Tag Archives: Royal Sussex Regiment

Geoffrey Richard Dudley Gee

Geoffrey Gee was born in Summergangs, Pinjarra, Western Australia to Raymond Gee and his wife Annie Matilda Alderson. His father was English and at some point before 1888 had emigrated to Perth, where he was Head Master of Hales School for a year.

Geoffrey was sent to school in England, joining Ashburnham House in September 1909. He was made an exhibitioner in 1910, and a King’s Scholar in 1911. Outside of term time he lived with his paternal aunt and her husband, Dr Bernard Ley, in Earl’s Court.

Geoffrey was very successful in a range of school activities. He was athletic, winning the school fives ties and was a runner up in the gymnastic competition (losing out due to a ‘lack of symmetry in some exercises’). He played cricket and football for the 1st XIs, earning full pinks after his performance in the Charterhouse football match, although ‘he dribbled much too close on to his forwards and only passed moderately’. In his final cricket season it was commented that he had ‘persevering temper, and both with bat and with ball did better than some of his critics expected’.

Gee was academic as well, winning the Phillimore prize for translation and speaking regularly at the school’s debating society – opposing a motion to restrict the franchise in this country. He performed ‘very creditably’ in the 1913 Latin Play. In his final term at the school, Election 1915, he was made a monitor.

Although Geoffrey won a place at Christ Church, Oxford, he joined 3rd Battalion of the Royal Sussex Regiment straight after leaving the school. He went out to the western front in August 1916, but was transferred to the Royal Flying Corps in January 1917 as an observer.

Geoffrey went up in his aeroplane near Ypres on 4th June 1917 and was never seen again. His name is on the Arras Flying Service Memorial in the Faubourg d’Amiens Cemetery.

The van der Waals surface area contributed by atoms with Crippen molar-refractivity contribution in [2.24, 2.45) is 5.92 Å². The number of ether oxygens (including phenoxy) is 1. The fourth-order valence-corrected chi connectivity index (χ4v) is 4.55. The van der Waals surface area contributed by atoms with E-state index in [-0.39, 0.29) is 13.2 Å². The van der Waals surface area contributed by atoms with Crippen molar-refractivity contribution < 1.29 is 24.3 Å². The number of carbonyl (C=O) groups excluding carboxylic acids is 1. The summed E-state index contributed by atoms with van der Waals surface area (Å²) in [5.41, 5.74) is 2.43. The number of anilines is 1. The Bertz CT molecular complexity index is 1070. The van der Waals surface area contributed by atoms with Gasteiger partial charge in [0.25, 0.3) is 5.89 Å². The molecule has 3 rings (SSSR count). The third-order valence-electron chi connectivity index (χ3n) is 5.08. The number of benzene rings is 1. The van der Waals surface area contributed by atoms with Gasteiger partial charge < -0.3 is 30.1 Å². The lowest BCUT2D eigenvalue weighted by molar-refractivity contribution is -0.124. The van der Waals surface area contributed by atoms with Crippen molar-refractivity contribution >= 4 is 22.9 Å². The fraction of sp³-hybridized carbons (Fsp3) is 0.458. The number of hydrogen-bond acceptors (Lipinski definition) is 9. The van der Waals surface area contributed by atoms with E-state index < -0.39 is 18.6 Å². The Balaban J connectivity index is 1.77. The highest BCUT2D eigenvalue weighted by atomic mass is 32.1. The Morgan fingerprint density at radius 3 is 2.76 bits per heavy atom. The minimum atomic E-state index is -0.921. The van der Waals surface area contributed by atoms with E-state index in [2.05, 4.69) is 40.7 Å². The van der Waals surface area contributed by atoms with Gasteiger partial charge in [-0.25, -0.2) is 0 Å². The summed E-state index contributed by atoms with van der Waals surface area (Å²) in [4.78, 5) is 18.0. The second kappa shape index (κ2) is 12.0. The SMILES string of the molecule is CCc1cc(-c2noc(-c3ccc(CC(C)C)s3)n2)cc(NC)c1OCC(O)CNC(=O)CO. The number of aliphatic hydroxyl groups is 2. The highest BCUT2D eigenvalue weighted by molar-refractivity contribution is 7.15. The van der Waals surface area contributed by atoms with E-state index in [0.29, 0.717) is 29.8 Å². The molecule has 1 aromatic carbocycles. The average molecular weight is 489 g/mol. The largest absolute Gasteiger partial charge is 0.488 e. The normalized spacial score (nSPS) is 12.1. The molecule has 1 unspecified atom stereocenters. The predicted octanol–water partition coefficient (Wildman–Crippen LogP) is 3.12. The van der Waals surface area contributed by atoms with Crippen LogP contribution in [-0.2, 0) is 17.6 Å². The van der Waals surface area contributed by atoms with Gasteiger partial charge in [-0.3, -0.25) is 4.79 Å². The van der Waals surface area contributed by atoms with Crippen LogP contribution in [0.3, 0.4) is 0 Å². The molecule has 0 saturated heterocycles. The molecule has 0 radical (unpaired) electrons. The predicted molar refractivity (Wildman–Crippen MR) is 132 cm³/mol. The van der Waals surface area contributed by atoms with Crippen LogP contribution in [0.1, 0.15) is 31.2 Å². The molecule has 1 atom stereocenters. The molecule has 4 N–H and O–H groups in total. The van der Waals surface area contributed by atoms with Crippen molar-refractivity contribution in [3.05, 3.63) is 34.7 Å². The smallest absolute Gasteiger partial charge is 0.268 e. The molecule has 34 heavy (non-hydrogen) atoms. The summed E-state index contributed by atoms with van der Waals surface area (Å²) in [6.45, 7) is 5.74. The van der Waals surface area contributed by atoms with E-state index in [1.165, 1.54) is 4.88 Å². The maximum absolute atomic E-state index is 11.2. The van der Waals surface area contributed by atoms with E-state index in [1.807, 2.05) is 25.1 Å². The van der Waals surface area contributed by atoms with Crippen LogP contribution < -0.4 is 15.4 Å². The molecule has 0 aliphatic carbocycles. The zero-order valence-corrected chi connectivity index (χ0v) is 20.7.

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Richard Radford Turner

19170203_Turner,RRRichard Turner was the only son of Reverend Richard Turner, Vicar of Barnstaple, Devon, and Lydia Lucy, the daughter of Daniel Radford of Tavistock, Devon. He was born on 29th March 1986, and was sent to the school in 1910 as a King’s Scholar.

He played both cricket and football, representing the King’s Scholars as goalkeeper: he was described as doing “all that was necessary in goal, though at times rather slow in clearing”.

In the 1913 Latin play — the Andria — he played the role of Simo, and received the following review:

“The part offers such temptations to an actor to roar himself hoarse and the audience deaf, and Mr. R. R. Turner did neither of these things. He put some real emotion into Simo. His anger was the more credible, because restrained. He left himself plenty of scope within which to work up to the climax of indignation, with the result that he sustained the interest and kept his voice. Moreover his movements were easy, restful and dignified.”

Richard was an accomplished writer; he was the winner of the 1914 Duke of Devonshire’s Essay Prize that was open to all Public Schools, and he also won the Gumbleton Prize for English Verse with his poem on Icarus.

He was involved in the Officer Training Corps and shooting, and was successful in the practical examination — Certificate A — in March 1914.

He was awarded the school’s Triplett Scholarship when he left the school in December 1914, and he went on as a scholar to New College, Oxford.